Updated 3:15 pm: Twitter has a way of really highlighting the comity in Washington.
Louisiana Sen. David Vitter (R), upset with Harry Reid saying Hurricane Katrina was "nothing in comparison" to Hurricane Sandy and the devastation caused to the New York-New Jersey-Connecticut area, lashed out on the social network calling the Senate majority leader an "idiot."
Vitter later also released a statement with the same language and adding, "Both Katrina and Sandy were horribly destructive storms that caused real human misery. And by most any measure, Katrina was our worst natural disaster in history. In 2005, Hurricane Katrina caused 1,833 deaths and over $108 billion in damage. Hurricane Sandy has caused 131 deaths and $65 billion in damage."
On Friday, Reid said the following on the floor, urging passage of Sandy funding:
"I really do believe it is important that I have the record reflect the reason we have gotten as far as we have on Sandy is because of the senior Senator from New York. It is too bad that it has taken so long. When we had that devastation from Katrina, we were there within days taking care of Mississippi, Alabama, and especially Louisiana--within days. We are now past 2 months with the people of New York and New Jersey.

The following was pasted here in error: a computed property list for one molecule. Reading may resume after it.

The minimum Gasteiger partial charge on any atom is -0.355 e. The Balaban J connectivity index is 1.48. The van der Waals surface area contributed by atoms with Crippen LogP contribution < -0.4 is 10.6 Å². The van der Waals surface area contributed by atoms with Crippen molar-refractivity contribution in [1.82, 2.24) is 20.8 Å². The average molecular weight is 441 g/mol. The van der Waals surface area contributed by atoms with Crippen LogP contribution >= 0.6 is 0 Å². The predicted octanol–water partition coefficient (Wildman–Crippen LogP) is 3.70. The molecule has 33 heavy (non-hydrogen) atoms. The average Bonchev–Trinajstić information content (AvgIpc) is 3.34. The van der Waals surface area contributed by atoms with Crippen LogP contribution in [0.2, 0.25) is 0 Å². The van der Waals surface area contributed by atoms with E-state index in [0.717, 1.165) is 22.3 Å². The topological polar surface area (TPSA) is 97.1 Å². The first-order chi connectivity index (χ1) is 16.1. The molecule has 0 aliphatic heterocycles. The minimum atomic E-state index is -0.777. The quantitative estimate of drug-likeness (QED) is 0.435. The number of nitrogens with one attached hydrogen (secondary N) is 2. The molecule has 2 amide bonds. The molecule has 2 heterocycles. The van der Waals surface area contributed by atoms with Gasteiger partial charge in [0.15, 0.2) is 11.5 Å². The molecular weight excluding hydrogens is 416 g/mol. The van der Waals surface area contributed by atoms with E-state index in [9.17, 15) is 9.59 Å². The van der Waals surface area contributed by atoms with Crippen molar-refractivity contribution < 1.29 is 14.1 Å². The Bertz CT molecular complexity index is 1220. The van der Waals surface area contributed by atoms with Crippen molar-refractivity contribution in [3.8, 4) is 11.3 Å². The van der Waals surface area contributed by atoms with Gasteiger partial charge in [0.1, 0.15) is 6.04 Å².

"The people of New Orleans and that area, they were hurt but nothing in comparison to what happened to the people in New York and New Jersey. Almost 1 million people have lost their homes; 1 million people lost their homes. That is homes, that is not people in those homes. So I think it is just unfortunate that we do not have the relief for New York and New Jersey and the rest already. It has to be done. We have to meet the needs of the American people when an act of God occurs."
The Times-Pic writes:
"Sandy devastated some of the nation's most populated areas, but it didn't come close to Katrina. Hurricane Katrina, and the flooding that followed when federally built levees failed, killing 1,833 and causing more than $145 billion in damage. Sandy has been blamed for 120 deaths and over $80 billion in damage."
Monday afternoon, Reid released a statement saying he "misspoke" on Friday:
"In my recent comments criticizing House Republicans for threatening to betray Congress' tradition of providing aid to disaster victims in a timely fashion regardless of region, I simply misspoke. I am proud to have been an advocate for disaster victims in the face of Republican foot-dragging, from Hurricane Katrina to Hurricane Sandy, from fires in the west to tornadoes in the Midwest. I have worked hard with Senator Landrieu to ensure that the people of the Gulf Coast have the resources they need to fully recover, and I will continue to advocate on their behalf until the region is fully recovered."
The House passed a $9.7 billion Sandy recovery aid package Friday, which the Senate took up and passed by unanimous consent. The House is expected to take up another $51 billion aid package as a result of Sandy Jan. 15th, after it returns from recess.